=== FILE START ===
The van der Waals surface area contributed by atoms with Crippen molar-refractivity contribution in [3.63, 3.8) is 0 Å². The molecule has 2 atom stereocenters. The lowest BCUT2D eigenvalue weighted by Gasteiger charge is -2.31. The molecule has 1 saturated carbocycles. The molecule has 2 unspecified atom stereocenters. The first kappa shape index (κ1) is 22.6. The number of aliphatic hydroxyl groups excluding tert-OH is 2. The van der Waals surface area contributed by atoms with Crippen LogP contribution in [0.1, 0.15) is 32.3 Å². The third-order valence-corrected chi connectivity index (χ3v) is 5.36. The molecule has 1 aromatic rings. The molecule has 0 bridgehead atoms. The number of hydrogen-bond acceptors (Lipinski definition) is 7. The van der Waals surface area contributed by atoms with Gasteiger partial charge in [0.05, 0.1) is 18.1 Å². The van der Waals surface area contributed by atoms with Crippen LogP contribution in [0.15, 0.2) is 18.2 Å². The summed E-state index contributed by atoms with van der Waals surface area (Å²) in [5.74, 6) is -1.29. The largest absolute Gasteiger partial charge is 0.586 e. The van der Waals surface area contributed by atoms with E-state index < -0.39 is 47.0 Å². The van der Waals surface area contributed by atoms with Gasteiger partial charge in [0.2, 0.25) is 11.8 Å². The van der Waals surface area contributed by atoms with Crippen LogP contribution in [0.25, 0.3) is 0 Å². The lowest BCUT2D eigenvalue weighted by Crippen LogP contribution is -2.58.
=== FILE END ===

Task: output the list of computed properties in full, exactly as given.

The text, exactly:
The van der Waals surface area contributed by atoms with Crippen molar-refractivity contribution in [3.63, 3.8) is 0 Å². The molecule has 2 atom stereocenters. The lowest BCUT2D eigenvalue weighted by Gasteiger charge is -2.31. The molecule has 1 saturated carbocycles. The molecule has 2 unspecified atom stereocenters. The first kappa shape index (κ1) is 22.6. The number of aliphatic hydroxyl groups excluding tert-OH is 2. The van der Waals surface area contributed by atoms with Crippen LogP contribution in [0.1, 0.15) is 32.3 Å². The third-order valence-corrected chi connectivity index (χ3v) is 5.36. The molecule has 1 aromatic rings. The molecule has 0 bridgehead atoms. The number of hydrogen-bond acceptors (Lipinski definition) is 7. The van der Waals surface area contributed by atoms with Gasteiger partial charge in [0.05, 0.1) is 18.1 Å². The van der Waals surface area contributed by atoms with Crippen LogP contribution in [0.15, 0.2) is 18.2 Å². The summed E-state index contributed by atoms with van der Waals surface area (Å²) in [5.74, 6) is -1.29. The largest absolute Gasteiger partial charge is 0.586 e. The van der Waals surface area contributed by atoms with E-state index < -0.39 is 47.0 Å². The van der Waals surface area contributed by atoms with Gasteiger partial charge in [0.2, 0.25) is 11.8 Å². The van der Waals surface area contributed by atoms with Crippen LogP contribution in [0.25, 0.3) is 0 Å². The lowest BCUT2D eigenvalue weighted by Crippen LogP contribution is -2.58.